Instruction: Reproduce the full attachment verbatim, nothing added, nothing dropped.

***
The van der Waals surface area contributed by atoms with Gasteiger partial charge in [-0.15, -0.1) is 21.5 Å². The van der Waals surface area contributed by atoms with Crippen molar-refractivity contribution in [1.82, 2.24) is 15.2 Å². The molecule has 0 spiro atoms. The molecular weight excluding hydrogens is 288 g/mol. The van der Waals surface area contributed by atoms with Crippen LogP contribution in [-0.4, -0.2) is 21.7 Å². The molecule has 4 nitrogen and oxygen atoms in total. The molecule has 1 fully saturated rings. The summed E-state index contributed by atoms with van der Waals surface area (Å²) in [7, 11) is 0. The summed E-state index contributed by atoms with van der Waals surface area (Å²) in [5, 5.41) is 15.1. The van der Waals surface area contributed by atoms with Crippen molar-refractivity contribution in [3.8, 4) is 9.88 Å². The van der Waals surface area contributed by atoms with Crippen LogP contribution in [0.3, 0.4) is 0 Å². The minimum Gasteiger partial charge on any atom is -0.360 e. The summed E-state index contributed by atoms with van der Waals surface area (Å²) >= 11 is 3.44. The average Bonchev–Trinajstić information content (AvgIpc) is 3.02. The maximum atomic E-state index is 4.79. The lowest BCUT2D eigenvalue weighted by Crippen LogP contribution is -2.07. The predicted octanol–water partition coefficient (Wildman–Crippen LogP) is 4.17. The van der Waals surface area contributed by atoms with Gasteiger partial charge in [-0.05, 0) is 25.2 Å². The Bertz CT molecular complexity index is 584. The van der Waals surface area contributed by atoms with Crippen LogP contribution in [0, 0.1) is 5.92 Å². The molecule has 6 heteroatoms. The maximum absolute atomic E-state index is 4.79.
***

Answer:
The van der Waals surface area contributed by atoms with Gasteiger partial charge in [-0.15, -0.1) is 21.5 Å². The van der Waals surface area contributed by atoms with Crippen molar-refractivity contribution in [1.82, 2.24) is 15.2 Å². The molecule has 0 spiro atoms. The molecular weight excluding hydrogens is 288 g/mol. The van der Waals surface area contributed by atoms with Crippen LogP contribution in [-0.4, -0.2) is 21.7 Å². The molecule has 4 nitrogen and oxygen atoms in total. The molecule has 1 fully saturated rings. The summed E-state index contributed by atoms with van der Waals surface area (Å²) in [7, 11) is 0. The summed E-state index contributed by atoms with van der Waals surface area (Å²) in [5, 5.41) is 15.1. The van der Waals surface area contributed by atoms with Crippen molar-refractivity contribution in [3.8, 4) is 9.88 Å². The van der Waals surface area contributed by atoms with Crippen LogP contribution in [0.3, 0.4) is 0 Å². The minimum Gasteiger partial charge on any atom is -0.360 e. The summed E-state index contributed by atoms with van der Waals surface area (Å²) >= 11 is 3.44. The average Bonchev–Trinajstić information content (AvgIpc) is 3.02. The maximum atomic E-state index is 4.79. The lowest BCUT2D eigenvalue weighted by Crippen LogP contribution is -2.07. The predicted octanol–water partition coefficient (Wildman–Crippen LogP) is 4.17. The van der Waals surface area contributed by atoms with Gasteiger partial charge in [-0.05, 0) is 25.2 Å². The Bertz CT molecular complexity index is 584. The van der Waals surface area contributed by atoms with Crippen LogP contribution in [0, 0.1) is 5.92 Å². The molecule has 6 heteroatoms. The maximum absolute atomic E-state index is 4.79.